Singapore welcomed the bitcoin couple on the last leg of their journey. Austin and Beccy decided they’d spend 90 days living off nothing but bitcoins after their honeymoon in July this year. They started off in their hometown of Provo, Utah, drove across half the United States, and flew across Europe, ending their trip with a final week in Singapore. They paid for rent, food, travel and anything else they needed solely with bitcoin.
The couple shared their tale of adventure starting off with the minor problem of paying for gas for their car. It turns out convincing a big oil company to accept bitcoin is not so easy. Luckily, a fan who worked at a gas station wanted to help and the couple was able to make their way onward to Colorado. Their story is full of issues like this stemming from the general lack of familiarity with bitcoin. They had to explain to everyone what it was and how it would work. This looked too much like a scam to the good folk of Stockholm. Unfortunate for Asutin and Beccy because they had to go hungry that day. But things seemed to work out in the end, and the couple seemed pleased with their achievement.
Looking on at the fairly modest group of people gathered at Lowercase, Beccy chimed, “I think the most compelling thing about bitcoin is the community”. Which, as they shared in their story, was always there to help them out. In Singapore a group of volunteers and friends helped them set up at a hotel within walking distance of two restaurants accepting bitcoin. In Europe and the US it was them and their fans and the local bitcoin communities organizing bitcoin ‘mobs’ and visit establishments in the hopes of convincing them of the potential customer base.
Under the gleaming glass facade of the Lasalle College of Arts, Lowercase was hosting some of the most active members of the bitcoin community from Singapore and beyond. People ranged from programmers running exchanges, to squash coaches accepting payment in bitcoin. The folks organizing the Bitcoin Singapore conference were there. “There’s barely any locals here though”, someone commented. It was true. Out of the 40 or so bitcoiners, only a handful were Singaporean. Attendees were from Czechoslovakia, Russia, Philippines, USA, and the UK, which if nothing, is a testament to Singapore’s cosmopolitan nature. Of course there’s probably people this scribe missed.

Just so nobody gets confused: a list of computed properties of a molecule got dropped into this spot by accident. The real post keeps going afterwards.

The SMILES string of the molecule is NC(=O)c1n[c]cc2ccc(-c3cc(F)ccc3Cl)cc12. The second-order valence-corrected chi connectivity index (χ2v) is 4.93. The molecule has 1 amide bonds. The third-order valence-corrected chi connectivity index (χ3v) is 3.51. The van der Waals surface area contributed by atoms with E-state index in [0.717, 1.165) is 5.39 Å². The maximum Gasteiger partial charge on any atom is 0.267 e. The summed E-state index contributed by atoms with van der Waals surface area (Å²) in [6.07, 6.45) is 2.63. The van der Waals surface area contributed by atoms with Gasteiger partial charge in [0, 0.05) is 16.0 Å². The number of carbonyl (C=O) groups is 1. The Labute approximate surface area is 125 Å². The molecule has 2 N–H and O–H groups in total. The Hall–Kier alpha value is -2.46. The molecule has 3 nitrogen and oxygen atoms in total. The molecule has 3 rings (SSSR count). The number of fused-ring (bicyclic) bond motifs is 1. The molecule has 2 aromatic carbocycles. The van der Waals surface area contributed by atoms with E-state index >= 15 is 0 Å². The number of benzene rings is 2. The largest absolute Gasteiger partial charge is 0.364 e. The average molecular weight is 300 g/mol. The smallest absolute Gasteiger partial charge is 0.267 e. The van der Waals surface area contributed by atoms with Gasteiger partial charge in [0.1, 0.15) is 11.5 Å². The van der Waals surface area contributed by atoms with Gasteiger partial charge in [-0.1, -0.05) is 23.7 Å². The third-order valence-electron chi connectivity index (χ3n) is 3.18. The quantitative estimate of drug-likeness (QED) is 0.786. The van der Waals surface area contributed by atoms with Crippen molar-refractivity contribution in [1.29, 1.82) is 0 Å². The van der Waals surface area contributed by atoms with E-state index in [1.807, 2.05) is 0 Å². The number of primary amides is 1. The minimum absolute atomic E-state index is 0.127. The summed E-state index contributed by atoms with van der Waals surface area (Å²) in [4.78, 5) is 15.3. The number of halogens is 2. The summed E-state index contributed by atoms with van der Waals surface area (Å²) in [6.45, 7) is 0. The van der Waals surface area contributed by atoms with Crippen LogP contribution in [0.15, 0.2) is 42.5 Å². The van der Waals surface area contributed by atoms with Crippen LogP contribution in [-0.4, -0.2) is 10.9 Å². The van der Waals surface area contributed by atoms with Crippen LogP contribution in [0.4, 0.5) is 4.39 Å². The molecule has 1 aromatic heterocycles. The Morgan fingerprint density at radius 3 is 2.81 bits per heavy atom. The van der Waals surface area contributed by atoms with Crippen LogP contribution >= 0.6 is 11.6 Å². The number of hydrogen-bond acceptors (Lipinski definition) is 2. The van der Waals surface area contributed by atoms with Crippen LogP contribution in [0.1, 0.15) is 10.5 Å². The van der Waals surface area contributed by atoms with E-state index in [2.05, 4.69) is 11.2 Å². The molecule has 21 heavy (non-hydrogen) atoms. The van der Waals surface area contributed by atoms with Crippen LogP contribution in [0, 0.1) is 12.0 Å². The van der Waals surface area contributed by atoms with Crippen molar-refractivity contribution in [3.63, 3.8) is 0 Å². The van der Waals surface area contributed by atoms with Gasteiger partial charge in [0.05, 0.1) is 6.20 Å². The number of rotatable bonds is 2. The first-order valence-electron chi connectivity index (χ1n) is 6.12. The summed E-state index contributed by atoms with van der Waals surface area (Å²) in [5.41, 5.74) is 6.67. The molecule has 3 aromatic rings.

The air was generally perky. Possibly due to the recent rise above $200 in the bitcoin price. “Bitcoin’s paying for my MBA”, Neal quipped. He’s paying per semester, but its not hard to see that bitcoin has the potential to change lives. Asked what they though of bitcoin’s volatility, Beccy replied “Bitcoin has had it’s share of ups and downs, but guess what it’s still here.” Austin added, “People ask me if they should get into bitcoin and when; and I say yes and now”.
There are still a lot of questions hanging over bitcoin with regard to the regulatory environment. The Singapore exchange run by a local enthusiast is having to deal with some pressure. Hopefully this will not be intense enough to completely shut the tiny site down, being the only serious place for locals to buy and sell their bitcoins. Austin seemed worried about taxes stating that they were his biggest nightmare. “I need to get a really good accountant”, he commented.
Overall the environment seems optimistic, and even though there’s a few hiccups now and then in the price of bitcoin most people are happy with being involved in the fledgling ecosystem. There are still a lot of services needed by the bitcoin community, and bitcoin is nowhere near mainstream. This year alone there has been a burst of activity in the bitcoin environment. It is hoped that the future will also see bitcoin economy becoming more sophisticated adding new services and users.
Pictures courtesy Jana Zilcayova